New Changes to the Kenyan Business Laws: Here’s what you need to know

The Business Laws (Amendment) (No. 2) Act, 2021 (the “New Act”) was passed on 30th March, 2021. Its main purpose is to facilitate the ease of doing business in Kenya by reducing the costs and time spent on various transactions.

We have set out below a detailed review of major amendments to the various laws:

Law of Contract Act (Cap 23)

The New Act has amended the meaning of the term “sign” in Section 3 to include execution of Company documents in the manner outlined in the Companies Act 2015. According to the Companies Act 2015[1], a company can sign documents as follows:

  1. by the affixing of its common seal and witnessed by a director; or
  2. by two authorised signatories or by a director of the company in the presence of a witness who attests the signature.

Therefore, all contracts by a company which have to be in writing under this Act, must be executed as stated or they will not be valid.

Industrial Training Act (Cap 237)

Payment of training levies by employers will now be remitted at the end of the financial year of a business. Businesses are therefore not required to follow the government’s financial year or the calendar year.

Further, the payment should be made by the ninth day of the month following the end of the business’ financial year.

Stamp Duty Act (Cap 480)

Contracts which are considered to be conveyances on sale under Section 49 of the Stamp Duty Act will be exempt from the fixed duty of one hundred shillings, that was previously charged under the said Section of the Act.

National Social Security Fund Act, No. 45 of 2013

Section 27 has been amended to require employers to pay contribution to NSSF on the ninth day of the month to harmonize payroll deductions through the Unified Payroll Return.

Previously, they were collected on the first day of the month.

Companies Act, No. 17 of 2015

The definition of a general meeting has been expanded and the same can now be a physical, virtual or hybrid meeting which are defined as follows:

  1. Hybrid meeting - where some participants are in the same physical location while other participants join the meeting through electronic means;
  2. Virtual meeting - where all members join and participate in the meeting through electronic means.

For hybrid and virtual meetings, the notice of the meeting must specify the means of joining and participating in the meeting.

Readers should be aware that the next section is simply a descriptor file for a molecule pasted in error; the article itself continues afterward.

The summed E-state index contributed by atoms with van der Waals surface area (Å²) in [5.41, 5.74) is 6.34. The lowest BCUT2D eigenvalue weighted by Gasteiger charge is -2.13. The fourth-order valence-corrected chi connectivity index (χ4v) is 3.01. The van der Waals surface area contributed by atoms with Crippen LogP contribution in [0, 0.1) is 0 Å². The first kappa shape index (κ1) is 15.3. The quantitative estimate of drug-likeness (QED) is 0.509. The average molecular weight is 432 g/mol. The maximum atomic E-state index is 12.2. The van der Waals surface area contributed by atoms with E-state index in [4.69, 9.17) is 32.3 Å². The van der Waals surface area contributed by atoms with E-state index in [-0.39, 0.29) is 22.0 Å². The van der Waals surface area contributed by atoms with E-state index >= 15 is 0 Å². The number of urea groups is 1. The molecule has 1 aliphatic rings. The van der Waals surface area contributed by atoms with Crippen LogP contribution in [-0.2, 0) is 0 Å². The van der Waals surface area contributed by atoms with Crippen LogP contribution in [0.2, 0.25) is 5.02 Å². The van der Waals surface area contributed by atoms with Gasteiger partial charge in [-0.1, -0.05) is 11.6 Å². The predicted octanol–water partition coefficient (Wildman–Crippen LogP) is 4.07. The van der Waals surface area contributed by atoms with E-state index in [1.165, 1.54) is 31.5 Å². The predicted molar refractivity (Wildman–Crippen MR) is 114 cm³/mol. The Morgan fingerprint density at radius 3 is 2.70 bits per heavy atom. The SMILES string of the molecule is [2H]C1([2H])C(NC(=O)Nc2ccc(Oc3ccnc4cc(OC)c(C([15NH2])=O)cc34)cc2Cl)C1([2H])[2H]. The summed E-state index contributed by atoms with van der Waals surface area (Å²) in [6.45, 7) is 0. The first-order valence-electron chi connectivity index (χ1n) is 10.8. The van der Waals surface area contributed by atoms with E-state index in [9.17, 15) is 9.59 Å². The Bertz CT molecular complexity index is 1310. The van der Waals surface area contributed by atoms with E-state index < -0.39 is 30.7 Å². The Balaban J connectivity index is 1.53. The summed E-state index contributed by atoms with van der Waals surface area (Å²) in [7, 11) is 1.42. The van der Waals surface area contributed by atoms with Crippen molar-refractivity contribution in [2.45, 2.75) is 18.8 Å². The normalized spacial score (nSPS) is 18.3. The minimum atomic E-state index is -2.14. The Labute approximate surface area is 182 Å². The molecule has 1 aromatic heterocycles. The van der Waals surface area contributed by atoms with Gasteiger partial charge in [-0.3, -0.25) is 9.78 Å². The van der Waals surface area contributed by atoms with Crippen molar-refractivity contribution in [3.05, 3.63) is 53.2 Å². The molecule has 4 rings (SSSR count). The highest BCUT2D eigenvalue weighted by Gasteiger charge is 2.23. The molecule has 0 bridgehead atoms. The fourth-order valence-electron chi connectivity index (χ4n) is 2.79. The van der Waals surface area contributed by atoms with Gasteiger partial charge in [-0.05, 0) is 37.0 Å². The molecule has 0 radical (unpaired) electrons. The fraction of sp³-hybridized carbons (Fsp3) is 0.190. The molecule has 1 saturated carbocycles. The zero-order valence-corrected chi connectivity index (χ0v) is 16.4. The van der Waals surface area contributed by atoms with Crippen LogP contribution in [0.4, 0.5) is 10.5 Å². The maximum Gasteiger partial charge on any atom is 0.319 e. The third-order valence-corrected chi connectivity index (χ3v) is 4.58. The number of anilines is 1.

Paragraph 11 of Sixth Schedule of the Companies Act has been deleted. This section previously allowed the use of the official seal of an existing Company that had been obtained prior to the repeal of section 37 of the DDC.

Insolvency Act, No. 18 of 2015

The New Act has made the following amendments to the Insolvency Act, among others:

  1. Under Section 643, on obtaining a moratorium, company directors have to prepare a document setting out the terms of the proposal and a statement of the company’s financial position containing such particulars of its creditors and of its debts and other liabilities and of its assets.
  2. Directors are required to set out why a moratorium is desirable to assist in agreeing to an informal restructuring or other agreement with creditors or entering a formal insolvency procedure which could lead to the rescue or efficient liquidation of the company.
  3. Additionally, Directors are now required to submit the financial statements to the Monitor for consideration and comment.
  4. A moratorium ends after thirty (30) days from and including the day on which it takes effect, unless the moratorium period is extended under Section 669.
  5. During a voluntary arrangement, the Company is now required to appoint a Monitor, not a provisional supervisor as previously required. The Monitor has to be an insolvency practitioner who will supervise the voluntary arrangement including giving an opinion as to whether a moratorium has a reasonable prospect of achieving its aim and if the company is likely to have sufficient funds available to it during the proposed moratorium to enable it carry on its business.

Small Claim Courts Act, No. 2 of2016

 Section 34 has been amended to provide a sixty-day (60) timeline for adjudication of small claims.  

Article by Mary Ndung’u


This article is intended for general knowledge only. It does not create an advocate-client relationship between any reader and Mboya Wangong’u & Waiyaki Advocates. For particular expert advice on any matter dealt with above, please contact us through This email address is being protected from spambots. You need JavaScript enabled to view it. or This email address is being protected from spambots. You need JavaScript enabled to view it..


[1] Section 37

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